any tax cut is a great thing and do not worry about its impact on the debt. there is a people that they any amount of debt is completely intolerable. what we're trying to do is say -- there are people saying that any amount of debt is intolerable. what we're trying to say is you get a robust, dynamic economy that is moving again and we get these rates low and middle income tax relief. let's chase that and let us pursue that. we have to shut some of these arguments on both ends -- we some of the arguments on both ends of the debate and find common ground. there is an urgency to this debate. you get is based on the sense of the urgency. it is palpable. all the reporters covering the -- we have to publish this goal. julia: as far as state and local
tax reductions are concerned, will you fight to keep them? rep. roskam: there is no way to approach fundamental tax reform and not make fundamental changes to the tax code. the notion that things do not isnge means it self-defeating at the beginning. i represent this constituency that pays high property and income taxes comparatively. i am making sure the tax reform debate simply does not mean a redistribution of the tax liability from one end of the country to my end of the country. new jersey, new york, california are all high-tax jurisdictions. we're looking for a soft landing on this. my appeal to other high-tax state representatives has been to say the value it the total tax reform package -- evaluate the total tax reform package instrumentality. let's go to our constituents, and i think the people i
represent say they are interested in tax relief. they are not concerned about how we get there but they want to see that tax relief on a net-net basis. i think the effort will be evaluated on that basis and people type in on a tax calculator and either the taxes will go down in their happy are the taxes will go up, in which case they will not be happy and it will not pass. i think it is straightforward. julia: if you will not fight to keep this, we promise to compensate those that are hurt by the loss of those seductions if indeed they are taken away? rep. roskam: the point that i just made is if the people who are impacted by all of these things are going to be beneficiaries of doubling the standard deduction, having the first tax rate b 0%. 0%.ng -- be getting rid of the alternative minimum tax. all of these things will mean that the constituents that i represent get tax relief.
i think that will be the bottom line for folks across the spectrum. julia: thank you so much for joining us and for the delay. bearing with the us follow president spoke. breaking news on the new potential fed chair. there is a favorable impression on president donald trump after an hour-long interview at the white house on wednesday. this according to several people familiar with the matter. alex wayne joins us now. alex, give us more details on this great clearly, it seems a good meeting between the president and john taylor. is he now talk to take over the job? alex: we are not calling him the front runner, but we were told the president gush about him after the interview. kevin warsh, meanwhile, who is , is saidhe shortlist to be slipping and stature in the white house. we're definitely not calling him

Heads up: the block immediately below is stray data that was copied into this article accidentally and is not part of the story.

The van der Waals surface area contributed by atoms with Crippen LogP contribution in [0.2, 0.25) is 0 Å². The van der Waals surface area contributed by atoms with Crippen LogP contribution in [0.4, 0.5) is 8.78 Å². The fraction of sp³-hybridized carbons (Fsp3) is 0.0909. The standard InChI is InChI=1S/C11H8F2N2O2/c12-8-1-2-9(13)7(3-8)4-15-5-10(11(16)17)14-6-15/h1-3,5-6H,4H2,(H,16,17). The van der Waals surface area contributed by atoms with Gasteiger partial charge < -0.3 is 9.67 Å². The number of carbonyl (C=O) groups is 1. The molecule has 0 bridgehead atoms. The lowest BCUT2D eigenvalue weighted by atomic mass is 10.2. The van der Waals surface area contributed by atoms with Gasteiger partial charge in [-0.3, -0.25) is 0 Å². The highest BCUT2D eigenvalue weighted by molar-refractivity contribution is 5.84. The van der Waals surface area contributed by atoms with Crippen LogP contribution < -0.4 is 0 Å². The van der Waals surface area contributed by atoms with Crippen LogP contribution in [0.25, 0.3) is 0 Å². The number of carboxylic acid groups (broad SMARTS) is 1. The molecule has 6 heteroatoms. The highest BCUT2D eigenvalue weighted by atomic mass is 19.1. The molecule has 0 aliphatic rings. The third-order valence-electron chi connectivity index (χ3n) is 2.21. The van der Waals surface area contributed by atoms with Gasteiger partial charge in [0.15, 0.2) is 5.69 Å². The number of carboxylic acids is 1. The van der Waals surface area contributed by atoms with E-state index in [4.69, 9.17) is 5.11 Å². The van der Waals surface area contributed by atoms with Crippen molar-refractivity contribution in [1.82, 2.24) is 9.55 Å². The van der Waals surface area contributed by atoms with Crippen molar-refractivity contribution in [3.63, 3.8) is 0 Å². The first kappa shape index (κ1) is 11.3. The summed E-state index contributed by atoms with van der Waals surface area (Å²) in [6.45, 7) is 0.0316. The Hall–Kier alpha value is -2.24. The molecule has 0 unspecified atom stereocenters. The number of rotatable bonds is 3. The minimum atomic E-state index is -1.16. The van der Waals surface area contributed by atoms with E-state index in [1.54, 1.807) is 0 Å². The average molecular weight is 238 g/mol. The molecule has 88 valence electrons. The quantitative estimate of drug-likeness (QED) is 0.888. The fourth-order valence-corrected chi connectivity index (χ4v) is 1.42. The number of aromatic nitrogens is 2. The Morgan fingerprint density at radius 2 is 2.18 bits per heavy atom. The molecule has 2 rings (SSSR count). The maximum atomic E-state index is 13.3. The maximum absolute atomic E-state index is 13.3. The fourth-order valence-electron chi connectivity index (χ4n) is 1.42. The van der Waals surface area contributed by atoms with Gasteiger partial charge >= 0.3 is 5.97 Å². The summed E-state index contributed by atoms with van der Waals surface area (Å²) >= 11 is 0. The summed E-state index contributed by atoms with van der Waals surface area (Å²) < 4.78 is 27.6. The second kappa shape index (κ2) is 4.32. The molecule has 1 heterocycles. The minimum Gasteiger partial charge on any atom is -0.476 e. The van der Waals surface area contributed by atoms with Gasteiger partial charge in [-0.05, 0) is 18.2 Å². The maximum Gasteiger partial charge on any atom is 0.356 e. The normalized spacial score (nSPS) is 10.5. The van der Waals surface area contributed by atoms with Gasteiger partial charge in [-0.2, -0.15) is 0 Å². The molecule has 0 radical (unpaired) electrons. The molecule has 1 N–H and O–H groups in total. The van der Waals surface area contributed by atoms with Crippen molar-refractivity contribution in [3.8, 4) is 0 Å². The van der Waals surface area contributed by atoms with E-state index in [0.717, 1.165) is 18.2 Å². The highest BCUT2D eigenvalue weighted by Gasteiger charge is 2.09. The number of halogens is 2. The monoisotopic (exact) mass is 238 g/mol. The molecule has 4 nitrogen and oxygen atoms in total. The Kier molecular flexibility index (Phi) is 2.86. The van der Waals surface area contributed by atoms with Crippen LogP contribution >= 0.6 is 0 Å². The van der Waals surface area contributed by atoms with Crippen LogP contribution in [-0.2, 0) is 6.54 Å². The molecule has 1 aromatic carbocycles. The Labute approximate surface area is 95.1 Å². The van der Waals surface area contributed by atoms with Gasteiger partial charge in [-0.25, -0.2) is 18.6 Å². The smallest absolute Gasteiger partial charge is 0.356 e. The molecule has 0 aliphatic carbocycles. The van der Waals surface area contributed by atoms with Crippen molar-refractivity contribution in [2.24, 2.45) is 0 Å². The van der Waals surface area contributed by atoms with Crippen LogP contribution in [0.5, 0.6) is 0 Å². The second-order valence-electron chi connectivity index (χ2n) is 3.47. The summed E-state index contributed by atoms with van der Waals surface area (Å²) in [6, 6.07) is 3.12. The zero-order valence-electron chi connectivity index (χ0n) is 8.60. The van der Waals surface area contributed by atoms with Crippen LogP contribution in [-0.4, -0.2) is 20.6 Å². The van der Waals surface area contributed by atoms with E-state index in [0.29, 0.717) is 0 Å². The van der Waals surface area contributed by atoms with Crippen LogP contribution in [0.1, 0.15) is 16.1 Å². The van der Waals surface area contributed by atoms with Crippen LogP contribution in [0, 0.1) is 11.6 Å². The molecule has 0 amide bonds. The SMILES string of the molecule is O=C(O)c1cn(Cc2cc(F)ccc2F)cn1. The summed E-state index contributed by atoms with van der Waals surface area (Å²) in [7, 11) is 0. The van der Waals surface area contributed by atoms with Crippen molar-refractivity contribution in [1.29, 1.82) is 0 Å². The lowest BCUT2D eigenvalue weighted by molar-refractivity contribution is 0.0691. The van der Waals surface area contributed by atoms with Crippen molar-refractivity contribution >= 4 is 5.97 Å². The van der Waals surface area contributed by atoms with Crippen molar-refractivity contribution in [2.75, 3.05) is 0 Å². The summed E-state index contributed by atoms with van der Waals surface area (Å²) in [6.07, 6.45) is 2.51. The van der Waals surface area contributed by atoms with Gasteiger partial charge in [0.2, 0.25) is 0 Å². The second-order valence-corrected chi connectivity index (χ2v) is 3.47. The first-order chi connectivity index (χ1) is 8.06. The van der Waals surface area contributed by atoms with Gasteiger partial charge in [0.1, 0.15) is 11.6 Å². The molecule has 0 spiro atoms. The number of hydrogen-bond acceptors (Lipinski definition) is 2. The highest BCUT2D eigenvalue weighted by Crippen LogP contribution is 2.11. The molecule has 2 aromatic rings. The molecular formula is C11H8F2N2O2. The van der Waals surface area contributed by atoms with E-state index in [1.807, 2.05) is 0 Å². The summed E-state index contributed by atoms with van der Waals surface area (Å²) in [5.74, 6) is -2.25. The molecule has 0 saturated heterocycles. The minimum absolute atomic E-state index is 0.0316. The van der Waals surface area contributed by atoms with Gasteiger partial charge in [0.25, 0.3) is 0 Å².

the front runner either. scarlet: my question to you on john taylor is he is the author of the man behind the taylor world. he argues that interest rates should be higher. the president made clear he is a low rates. -- where does that leave john taylor? taylor said interesting things lately where he backed away from some of his more strict principles or positions on monetary policy. he said last week at a conference that the fed should not be constrained by rules. find ay be able to little common ground on policy. you're right. as a matter of looking at the two men, they wouldn't seem to agree. john taylor is the author of this rule, it is a function on the bloomberg terminal.
that would dictate higher interest rates relative to where we are today. restedesident is not inte in higher interest rates. i am not sure how they bridged that chasm or how it is much of a concern for president trump, even if a hypothetical fed chair john taylor started to raise rates, he probably wouldn't do a lot faster than janet yellen is already doing it. i'm not so sure he is that concerned about it. i think he is more concerned about whether he likes and trust ts person he will appoint. formallyrough interviewed janet yellen this week as we draw closer to making a decision. what can she do to convince met this stage to allow her to stay in the job or that she wanted? -- she want it? if i were her i would point the president of the recent stock market numbers.